December 12, 2017, 10:00am EST
This is a markup hearing for H.R. 4508, "Promoting Real Opportunity, Success, and Prosperity through Education Reform (PROSPER) Act"
December 13, 2017, 10:00am EST
This is a hearing featuring witness Elinore F. McCance-Katz, M.D., Ph.D., on the “Implementation of the 21st Century Cures Act: Responding to Mental Health Needs”
By Diana Ali, December 7, 2017
On November 12, 2017 Tina Carr and Yvette Colon filed a lawsuit against Secretary of Education Betsy DeVos and the loan servicer Navient seeking forgiveness for student loans after finding no other available process. The lawsuit was filed a day before the start of negotiated rulemaking by the borrower-defense committee. Carr and Colon represent just two of nearly 90,000 claims to loan forgiveness that have yet to be addressed by the Trump administration. Because the borrower defense to repayment rule implemented by the Obama administration has been stalled by Secretary of Education DeVos, borrowers have been left in limbo with no viable options for protections from lenders holding loans students incurred to attend institutions which closed suddenly. The fate and future of the borrower defense to repayment rule is still unknown and, as will be discussed in this post by NASPA Policy Analyst Diana Ali, a resolution for these borrowers is likely still a long way off.
By Lois Beckett, December 6, 2017
This past week the House passed a national concealed carry bill that would transition power from the states to the federal government. The bill passed the house on a 231-197 vote with 14 Republicans voting against, and 6 Democrats voting for it. The legislation could potentially allow tourists to carry concealed handguns in densely populated urban areas where they were previously banned, such as New York City. Senator Chris Murphy, a gun control advocate from Newtown, Connecticut expressed disproval of the legislation. “It’s so transparently hypocritical,” he said, “Republicans spend all day talking about states’ rights, except when it comes to guns. When it comes to guns, they want to take away states’ ability to make decisions for themselves.” The bill would instruct states to recognize concealed carry permits from other states which have varying policies in terms of the amount of training required for permit eligibility. Before moving to a vote in the House, Republicans added an anti-gun violence measure to the bill which would require federal agencies and the military to crosscheck records with the nation’s gun background check system, as a strategic move to ensure passage.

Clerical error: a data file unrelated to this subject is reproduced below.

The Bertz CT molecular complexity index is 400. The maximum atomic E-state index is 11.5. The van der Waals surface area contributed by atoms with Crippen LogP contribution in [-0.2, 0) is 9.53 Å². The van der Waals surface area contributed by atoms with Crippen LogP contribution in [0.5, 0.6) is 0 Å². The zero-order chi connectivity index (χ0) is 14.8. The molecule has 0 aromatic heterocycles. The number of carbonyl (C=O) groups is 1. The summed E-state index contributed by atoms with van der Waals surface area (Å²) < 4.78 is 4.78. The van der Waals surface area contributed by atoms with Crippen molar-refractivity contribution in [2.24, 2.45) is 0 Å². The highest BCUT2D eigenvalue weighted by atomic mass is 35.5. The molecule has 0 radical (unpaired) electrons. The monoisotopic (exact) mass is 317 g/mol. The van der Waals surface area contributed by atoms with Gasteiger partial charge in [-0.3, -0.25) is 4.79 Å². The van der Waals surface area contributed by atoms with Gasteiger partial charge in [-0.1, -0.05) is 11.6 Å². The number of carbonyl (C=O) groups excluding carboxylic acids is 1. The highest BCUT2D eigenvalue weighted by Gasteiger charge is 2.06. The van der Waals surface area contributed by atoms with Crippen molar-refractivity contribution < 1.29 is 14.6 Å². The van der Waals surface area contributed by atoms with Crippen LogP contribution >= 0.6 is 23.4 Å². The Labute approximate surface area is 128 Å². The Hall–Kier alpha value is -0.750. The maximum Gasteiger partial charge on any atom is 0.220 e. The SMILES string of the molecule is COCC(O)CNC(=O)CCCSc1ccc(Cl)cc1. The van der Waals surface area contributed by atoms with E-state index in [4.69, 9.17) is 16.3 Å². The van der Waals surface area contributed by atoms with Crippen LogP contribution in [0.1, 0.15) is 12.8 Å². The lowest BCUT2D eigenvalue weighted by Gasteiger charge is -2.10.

By the Center for American Progress (CAP) Postsecondary Education Team, December 7, 2017
Last week House Committee on Education and the Workforce Chairwoman Virginia Foxx, released its effort to reauthorize the Higher Education Act of 1965, the Promoting Real Opportunity, Success, and Prosperity through Education Reform (PROSPER) Act. The bill would reduce student borrower protections and limit oversight from the state. Legislation would repeal key Obama-Era protections including gainful employment, the 90/10 rule, and state authorization. Legislation would also decrease accountability measures concerning defaulted borrowers and under-resourced public and private nonprofits. In addition, CAP notes that while the simplification of financial aid programming is not inherently a bad thing, it’s concerning that only a small portion of the money saved will be invested back into the student body. The PROSPER Act makes certain experimental improvements to quality assurance measures, but offers little to no accountability should these improvements fail. The bill would also change the setup of the Office of Federal Student Aid (FSA) and the regulatory process as well as eliminate Title II on teacher preparation programming, for a new section on apprenticeships.
By Jennifer Rubin, December 10, 2017